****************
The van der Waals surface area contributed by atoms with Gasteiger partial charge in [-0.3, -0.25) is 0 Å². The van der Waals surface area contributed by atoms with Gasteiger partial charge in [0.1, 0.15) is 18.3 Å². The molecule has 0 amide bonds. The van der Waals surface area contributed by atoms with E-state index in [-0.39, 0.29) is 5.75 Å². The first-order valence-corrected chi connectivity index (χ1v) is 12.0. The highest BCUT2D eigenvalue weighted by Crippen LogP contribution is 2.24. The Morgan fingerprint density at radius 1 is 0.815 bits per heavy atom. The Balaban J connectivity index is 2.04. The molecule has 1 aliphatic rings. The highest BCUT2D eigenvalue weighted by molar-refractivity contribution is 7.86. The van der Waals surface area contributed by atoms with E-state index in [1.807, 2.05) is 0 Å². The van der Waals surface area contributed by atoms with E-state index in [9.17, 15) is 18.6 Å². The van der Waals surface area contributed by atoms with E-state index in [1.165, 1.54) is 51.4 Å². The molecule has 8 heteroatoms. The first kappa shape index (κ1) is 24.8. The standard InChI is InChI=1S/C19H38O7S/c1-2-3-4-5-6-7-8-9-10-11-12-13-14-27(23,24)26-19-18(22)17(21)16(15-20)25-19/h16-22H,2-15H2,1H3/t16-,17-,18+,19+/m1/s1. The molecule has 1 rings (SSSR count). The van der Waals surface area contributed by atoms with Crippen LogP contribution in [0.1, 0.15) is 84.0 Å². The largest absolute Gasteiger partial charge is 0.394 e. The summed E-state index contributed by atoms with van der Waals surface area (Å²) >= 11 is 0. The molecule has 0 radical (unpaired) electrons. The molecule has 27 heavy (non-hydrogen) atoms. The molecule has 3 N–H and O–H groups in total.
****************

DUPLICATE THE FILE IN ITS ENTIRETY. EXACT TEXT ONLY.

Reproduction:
The van der Waals surface area contributed by atoms with Gasteiger partial charge in [-0.3, -0.25) is 0 Å². The van der Waals surface area contributed by atoms with Gasteiger partial charge in [0.1, 0.15) is 18.3 Å². The molecule has 0 amide bonds. The van der Waals surface area contributed by atoms with E-state index in [-0.39, 0.29) is 5.75 Å². The first-order valence-corrected chi connectivity index (χ1v) is 12.0. The highest BCUT2D eigenvalue weighted by Crippen LogP contribution is 2.24. The Morgan fingerprint density at radius 1 is 0.815 bits per heavy atom. The Balaban J connectivity index is 2.04. The molecule has 1 aliphatic rings. The highest BCUT2D eigenvalue weighted by molar-refractivity contribution is 7.86. The van der Waals surface area contributed by atoms with E-state index in [1.807, 2.05) is 0 Å². The van der Waals surface area contributed by atoms with E-state index in [9.17, 15) is 18.6 Å². The van der Waals surface area contributed by atoms with E-state index in [1.165, 1.54) is 51.4 Å². The molecule has 8 heteroatoms. The first kappa shape index (κ1) is 24.8. The standard InChI is InChI=1S/C19H38O7S/c1-2-3-4-5-6-7-8-9-10-11-12-13-14-27(23,24)26-19-18(22)17(21)16(15-20)25-19/h16-22H,2-15H2,1H3/t16-,17-,18+,19+/m1/s1. The molecule has 1 rings (SSSR count). The van der Waals surface area contributed by atoms with Crippen LogP contribution in [0.1, 0.15) is 84.0 Å². The largest absolute Gasteiger partial charge is 0.394 e. The summed E-state index contributed by atoms with van der Waals surface area (Å²) >= 11 is 0. The molecule has 0 radical (unpaired) electrons. The molecule has 27 heavy (non-hydrogen) atoms. The molecule has 3 N–H and O–H groups in total.